Running the Yellow Brick Road

Ahh the beauty of Atlanta in spring! Flowers blooming, temperatures rising and birds singing. It’s like our city is covered in the very existential glow of life!

Cough*Sneeze*Cough. Unfortunately, that glow is yellow… and less Wizard of Oz, more miserable.

Unless you’ve been living under a rock (good avoidance technique?), you know that our area pollen count is record-breaking and making breathing and normal living downright tough. Coinciding with the Easter season doesn’t help – I feel like my car was sat on by a giant yellow Peep. It seems we’ve survived the worst of it, but we’re not out of the woods yet. (Get it – Woods?! Pine tree pollen?! Yes? No? Ahem…)

I don’t know about you, but I have a hard time finding motivation to get out my front door for a run when I know the next 40-70 minutes might just asphyxiate me. Regardless we’ve got to get out there and and start training – yellow tornados notwithstanding. Our Peachtree legs will not prepare themselves if we buy into excuses and wait for perfect outdoor conditions.

Just shy of doing a rain dance and hoping the yellow crust on our city is washed away, here are some other tips for combatting the invasive yellow monster while training:

1. Time is of the essence. Take any allergy medications at least one hour before running. Most importantly, if you’re taking these medications…

2. Hydrate, hydrate, hydrate. Pick your poison – Zyrtec, Claritin or Sudafed are all medications that will work wonders, yet dry out your system faster than the lovely drought of Aught-Seven. Typically we need to drink 8-12 cups of water/fluid a day… more if you’re taking medication and exercising a lot.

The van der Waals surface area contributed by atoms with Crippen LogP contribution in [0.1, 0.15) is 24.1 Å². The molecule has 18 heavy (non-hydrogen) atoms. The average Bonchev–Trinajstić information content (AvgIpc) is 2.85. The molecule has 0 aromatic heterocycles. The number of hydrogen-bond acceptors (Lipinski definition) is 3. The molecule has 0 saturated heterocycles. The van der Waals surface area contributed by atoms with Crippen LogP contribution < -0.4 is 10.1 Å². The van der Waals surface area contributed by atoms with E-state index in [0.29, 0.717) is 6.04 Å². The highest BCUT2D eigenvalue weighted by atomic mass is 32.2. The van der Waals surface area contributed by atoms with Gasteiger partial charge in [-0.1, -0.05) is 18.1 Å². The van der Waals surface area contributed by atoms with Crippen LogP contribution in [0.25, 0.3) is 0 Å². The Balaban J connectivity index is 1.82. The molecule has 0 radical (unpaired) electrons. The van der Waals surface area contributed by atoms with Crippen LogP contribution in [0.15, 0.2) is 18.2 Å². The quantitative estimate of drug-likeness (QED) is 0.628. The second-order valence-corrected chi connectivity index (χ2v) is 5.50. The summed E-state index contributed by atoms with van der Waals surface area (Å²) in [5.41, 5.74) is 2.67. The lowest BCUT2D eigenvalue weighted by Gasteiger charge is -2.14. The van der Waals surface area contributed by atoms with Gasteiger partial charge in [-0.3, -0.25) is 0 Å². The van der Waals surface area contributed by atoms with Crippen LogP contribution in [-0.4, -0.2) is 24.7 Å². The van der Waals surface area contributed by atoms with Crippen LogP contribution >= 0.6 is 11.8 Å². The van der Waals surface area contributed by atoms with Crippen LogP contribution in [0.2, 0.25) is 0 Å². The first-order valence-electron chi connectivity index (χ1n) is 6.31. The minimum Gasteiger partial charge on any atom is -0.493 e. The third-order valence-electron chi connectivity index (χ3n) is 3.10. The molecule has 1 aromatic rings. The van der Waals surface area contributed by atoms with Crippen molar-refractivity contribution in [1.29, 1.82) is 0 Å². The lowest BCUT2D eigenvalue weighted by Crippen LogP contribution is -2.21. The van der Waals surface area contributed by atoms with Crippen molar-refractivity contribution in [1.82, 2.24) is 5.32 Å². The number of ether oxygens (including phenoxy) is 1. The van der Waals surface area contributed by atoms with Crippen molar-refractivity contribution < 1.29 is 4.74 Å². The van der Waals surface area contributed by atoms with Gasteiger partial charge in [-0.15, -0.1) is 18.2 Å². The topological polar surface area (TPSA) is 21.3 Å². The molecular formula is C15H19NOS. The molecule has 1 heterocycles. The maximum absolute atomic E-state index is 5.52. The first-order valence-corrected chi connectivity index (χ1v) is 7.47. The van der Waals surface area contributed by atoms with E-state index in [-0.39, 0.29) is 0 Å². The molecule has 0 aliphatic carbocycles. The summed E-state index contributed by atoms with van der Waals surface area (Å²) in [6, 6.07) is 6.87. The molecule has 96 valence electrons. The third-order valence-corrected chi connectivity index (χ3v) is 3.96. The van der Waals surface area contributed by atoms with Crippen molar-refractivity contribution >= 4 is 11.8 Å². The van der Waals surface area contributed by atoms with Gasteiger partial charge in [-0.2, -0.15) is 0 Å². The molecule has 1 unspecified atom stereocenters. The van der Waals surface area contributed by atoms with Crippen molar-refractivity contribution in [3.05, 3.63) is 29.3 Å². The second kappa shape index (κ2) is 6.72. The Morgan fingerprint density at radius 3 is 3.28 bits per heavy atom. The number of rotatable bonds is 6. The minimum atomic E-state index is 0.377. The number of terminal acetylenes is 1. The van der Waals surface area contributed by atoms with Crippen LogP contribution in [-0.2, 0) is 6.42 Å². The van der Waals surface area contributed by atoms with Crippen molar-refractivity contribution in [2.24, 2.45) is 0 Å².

3. Sunglasses aren’t just for Bono anymore. Protect yourself with glasses while running - they’ll keep feisty pollen particles away from your eyes.

4. Cover up. Use a bandana, Buff, or other such product to tie across your nose and mouth while running. You really won’t look as funny as you think.

5. Cleanliness is next to Godliness. Take a shower immediately after returning inside. Pollen accumulates on our skin, our hair, everywhere. Avoid touching your face or rubbing your eyes until you’ve washed your hands after being outside.

6. Escape to clean air. You can always avoid pollen inside the gym. Take time to crosstrain by swimming, biking, rowing, taking a class, etc. if you’re not in the mood for the treadmill.  

I’m hoping that yesterday’s Earth Day present to Atlanta will be better air and easy breathing in the coming days. Looks like we have some storms on tap for the weekend to wash away the dust as well. (Good news for pollen sufferers, not so good news for fellow concertgoers headed to the Earth Day Birthday show on Sunday).

Anyone else have trade secrets in pollen survival to share?

2 comments Add your comment


April 24th, 2010
10:00 am

I’m not a pollen sufferer but I still try to avoid running on those days when it fills the air. I’ve got a treadmill in my basement that I use often, especially on really cold days. I’ve also taken to open water swimming. The pollen will sometimes pool of the lake surface but it sure beats breathing it into your lungs and swimming gives my legs time to recover. All that said, you can’t substitute a run outside on a nice spring day.


April 25th, 2010
10:23 am

I couldn’t agree more. We’ve been biding our time through the coldest, rainiest winter we’ve had in a long time. I’ve been looking forward to the big blue skies and 70 degree spring weather runs way too much to let the pollen get in the way. Definitely want to enjoy our spring before the 90 degree, 80% humidity descends on us!